A key date in the annual UK affiliate calendar, AffiliateHuddle returns next month (June 30) to hash out the industry’s biggest hurdles, opportunities and talking points.

Webgains, Rakuten Marketing, Hotels.com, affilinet and Prezzybox.com all make the speaker lineup, among many others, and with titles such as “The Affiliate Revolution” and “Boiling Frogs”, the agenda’s certainly piqued our interest.

This year, as an official partner, PerformanceIN will once again be on the scene to bring you a roundup of highlights, but in the meantime, we spoke to the event’s co-founder, James Little, for an early reveal of what we might expect.

First of all, James, give us a quick overview of what AffiliateHuddle is all about, and where the idea came from?

James Little: I’m a big fan of the BrightonSEO conference that Kelvin Newman organises, so after going to this for a number of years I approached him around working on a dedicated affiliate show. A lot of industry events moved towards being around the performance channel so we felt there was room in the market for a completely free show with a day’s worth of content solely on the affiliate channel. This will now be our fourth Huddle and it continues to get some great feedback from everyone that attends.

If the IAB & PwC stats are anything to go by, we’ve just witnessed a fruitful year for the channel; how have things come on for the industry since last year’s AffiliateHuddle?

JL: We’ve definitely seen some movement in the industry – acquisitions like that of Retailmenot and Shopstyle show that there is a lot of money in the channel and I think we’ll see more of this in the next year or so.

There have been some big programme moves – Debenhams, Direct Line, ebookers, The Body Shop to name a few – and tech providers like Performance Horizon and Impact Radius have made further strides, and in some cases gained more investment. But, I still think there is a lack of innovation in the channel and I’m sure this will be discussed at the Huddle!

Some talking points from last year included the age-old last click debate, dampers on innovation and the threat of ad blockers. Do you think these discussions have advanced?

JL: I’d hope that we’re not going to chat too much about last click again this year! Although, it’s probably fair to say that this conversation has hardly advanced much – and personally I don’t see that changing anytime soon. Ad blocking thankfully as of yet hasn’t really affected the channel but there are things on the horizon that need to be discussed…

Aside from these, are there are new and pressing talking points that we’ll see discussed on or off stage?

JL: The recently launched CMA [Competition and Markets Authority] report and the new DPA [Data Protection Act] laws certainly threaten to have an impact on the channel, so I’m sure we’ll discuss these – exciting eh? – but also I think we’re moving to a more data-led approach and the pros and cons of this should certainly raise some talking points.

We’ve started to see a lot more creativity in the channel so I’m looking forward to hearing more about this from some of the speakers.

With that in mind, what are some of the most unmissable sessions this year?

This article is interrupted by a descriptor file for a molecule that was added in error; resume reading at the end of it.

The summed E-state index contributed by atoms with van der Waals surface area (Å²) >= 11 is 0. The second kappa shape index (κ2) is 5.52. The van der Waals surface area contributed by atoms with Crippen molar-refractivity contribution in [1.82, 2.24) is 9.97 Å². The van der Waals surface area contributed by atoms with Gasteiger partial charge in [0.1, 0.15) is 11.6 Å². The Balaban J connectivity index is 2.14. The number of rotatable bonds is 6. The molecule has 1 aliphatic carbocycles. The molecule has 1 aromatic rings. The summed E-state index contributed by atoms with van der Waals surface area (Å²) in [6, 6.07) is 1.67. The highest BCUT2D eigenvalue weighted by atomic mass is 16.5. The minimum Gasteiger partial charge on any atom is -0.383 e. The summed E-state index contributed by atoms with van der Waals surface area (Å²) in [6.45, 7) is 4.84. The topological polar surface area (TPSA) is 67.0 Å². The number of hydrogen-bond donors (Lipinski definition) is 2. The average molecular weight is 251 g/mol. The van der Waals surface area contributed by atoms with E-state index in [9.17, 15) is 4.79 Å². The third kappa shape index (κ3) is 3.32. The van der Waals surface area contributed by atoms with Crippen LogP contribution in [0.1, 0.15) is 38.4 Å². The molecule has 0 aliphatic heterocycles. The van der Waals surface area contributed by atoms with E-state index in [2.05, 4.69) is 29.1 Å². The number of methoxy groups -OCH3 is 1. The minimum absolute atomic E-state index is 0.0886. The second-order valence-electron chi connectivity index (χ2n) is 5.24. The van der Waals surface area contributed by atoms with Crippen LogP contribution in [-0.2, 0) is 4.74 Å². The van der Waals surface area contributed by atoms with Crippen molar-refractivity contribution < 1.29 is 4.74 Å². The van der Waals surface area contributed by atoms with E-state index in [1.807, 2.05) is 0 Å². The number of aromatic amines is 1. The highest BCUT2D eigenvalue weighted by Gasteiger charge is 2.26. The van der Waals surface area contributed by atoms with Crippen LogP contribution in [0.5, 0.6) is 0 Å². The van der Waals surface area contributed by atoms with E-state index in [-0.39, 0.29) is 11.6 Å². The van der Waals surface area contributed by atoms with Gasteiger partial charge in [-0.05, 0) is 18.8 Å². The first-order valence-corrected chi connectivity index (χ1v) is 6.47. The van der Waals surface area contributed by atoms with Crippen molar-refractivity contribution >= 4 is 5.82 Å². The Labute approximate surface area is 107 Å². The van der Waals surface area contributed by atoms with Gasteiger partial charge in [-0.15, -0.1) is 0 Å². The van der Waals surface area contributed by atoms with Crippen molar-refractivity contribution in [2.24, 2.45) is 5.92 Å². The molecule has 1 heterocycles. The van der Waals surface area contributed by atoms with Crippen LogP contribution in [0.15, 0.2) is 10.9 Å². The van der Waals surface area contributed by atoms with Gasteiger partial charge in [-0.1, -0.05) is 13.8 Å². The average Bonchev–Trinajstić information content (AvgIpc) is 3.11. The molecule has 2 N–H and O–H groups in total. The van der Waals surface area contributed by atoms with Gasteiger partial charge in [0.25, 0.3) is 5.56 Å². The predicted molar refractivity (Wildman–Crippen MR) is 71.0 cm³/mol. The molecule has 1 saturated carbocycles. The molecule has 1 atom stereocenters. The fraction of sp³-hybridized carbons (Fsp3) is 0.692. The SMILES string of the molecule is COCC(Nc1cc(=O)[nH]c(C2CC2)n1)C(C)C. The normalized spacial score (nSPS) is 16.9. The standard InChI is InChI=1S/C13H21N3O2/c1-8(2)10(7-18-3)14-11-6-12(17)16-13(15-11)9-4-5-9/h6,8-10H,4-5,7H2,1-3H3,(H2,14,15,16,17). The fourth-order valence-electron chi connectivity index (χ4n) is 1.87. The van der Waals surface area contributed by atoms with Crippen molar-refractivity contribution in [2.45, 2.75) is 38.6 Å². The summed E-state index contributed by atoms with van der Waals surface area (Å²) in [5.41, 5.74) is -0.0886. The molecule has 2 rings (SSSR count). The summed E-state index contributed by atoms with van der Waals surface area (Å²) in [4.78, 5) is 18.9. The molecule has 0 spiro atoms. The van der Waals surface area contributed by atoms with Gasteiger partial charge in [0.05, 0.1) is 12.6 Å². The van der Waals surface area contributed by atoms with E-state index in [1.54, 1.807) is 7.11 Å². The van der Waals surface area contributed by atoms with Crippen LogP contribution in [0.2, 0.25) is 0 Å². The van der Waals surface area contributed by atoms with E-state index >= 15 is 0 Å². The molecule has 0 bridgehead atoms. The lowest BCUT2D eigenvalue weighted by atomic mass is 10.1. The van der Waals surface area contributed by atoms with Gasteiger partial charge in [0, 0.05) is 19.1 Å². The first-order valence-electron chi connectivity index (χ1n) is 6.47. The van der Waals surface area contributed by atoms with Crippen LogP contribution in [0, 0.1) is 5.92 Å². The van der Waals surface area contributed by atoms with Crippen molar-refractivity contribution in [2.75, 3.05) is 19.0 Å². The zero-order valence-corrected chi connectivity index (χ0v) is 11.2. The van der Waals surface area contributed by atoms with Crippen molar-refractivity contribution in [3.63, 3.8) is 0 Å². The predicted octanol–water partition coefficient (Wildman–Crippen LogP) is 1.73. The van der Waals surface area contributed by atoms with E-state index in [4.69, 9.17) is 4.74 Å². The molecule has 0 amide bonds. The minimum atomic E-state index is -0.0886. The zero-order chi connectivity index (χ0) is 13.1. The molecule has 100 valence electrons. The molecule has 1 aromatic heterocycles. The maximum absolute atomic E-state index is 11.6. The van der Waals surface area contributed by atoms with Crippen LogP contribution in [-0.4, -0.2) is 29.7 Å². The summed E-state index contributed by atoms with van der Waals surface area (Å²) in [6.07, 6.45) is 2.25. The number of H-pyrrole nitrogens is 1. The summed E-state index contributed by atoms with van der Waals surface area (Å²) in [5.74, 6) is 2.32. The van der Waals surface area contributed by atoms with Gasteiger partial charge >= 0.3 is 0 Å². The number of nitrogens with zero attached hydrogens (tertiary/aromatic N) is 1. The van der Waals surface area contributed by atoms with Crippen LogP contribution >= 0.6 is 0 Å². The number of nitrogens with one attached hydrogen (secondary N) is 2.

JL: I’m actually really looking forward to our two keynotes this year – it’s the first time had a keynote, and both Michael Long [Hotels.com] and Zak Edwards [Prezzybox.com] I think will deliver some excellent inspiration for attendees – and hopefully give us a good laugh or two along the way.

Looking at some of the sessions on the cards in particular, what issues are we likely to hear raised in the “Publisher Panel”?

JL: Duncan Popham moderating a panel of publishers with his strong views on the industry? What could go wrong!? Ha. Last year we had a “battle” between publishers and it got pretty feisty, so whilst it will have a different format this year I think it will be really interesting to see how different publisher types view the channel and where it’s heading.

The “Ask the Networks” panel also caught our eye. Do you think we’re in line to witness a grilling from the audience this year?

JL:I think the networks do a good job – wasn’t paid to say that, I promise – so I don’t think we’ll see them get grilled, but the big change this year is that we’ll have a mix of both traditional networks and the tech providers who have some very different views so I’d be very disappointed if we didn’t see some good debate!  It’s a panel we’ve done every single year that we’ve done the Huddle and still probably the one that is the highlight for many.

Finally, James, is there anything else you want to add before we see you at AffiliateHuddle next month?

JL:What I like the most about the Huddle is that it’s all about good quality content – sales pitches are banned and any presenters who try it on will be escorted from the building – and it’s got a very chilled out vibe; you don’t need to come suited and booted, and at the end of the day if you haven’t managed to learn a huge amount from the day at the very least you should have had a few laughs and made some new contacts.

Now for the bad news… most of the tickets went in the first couple of days; there are only some advertiser tickets left but if you have no luck then please do ask one of the sponsors who have their own allocation of tickets to hand out.

Thanks, James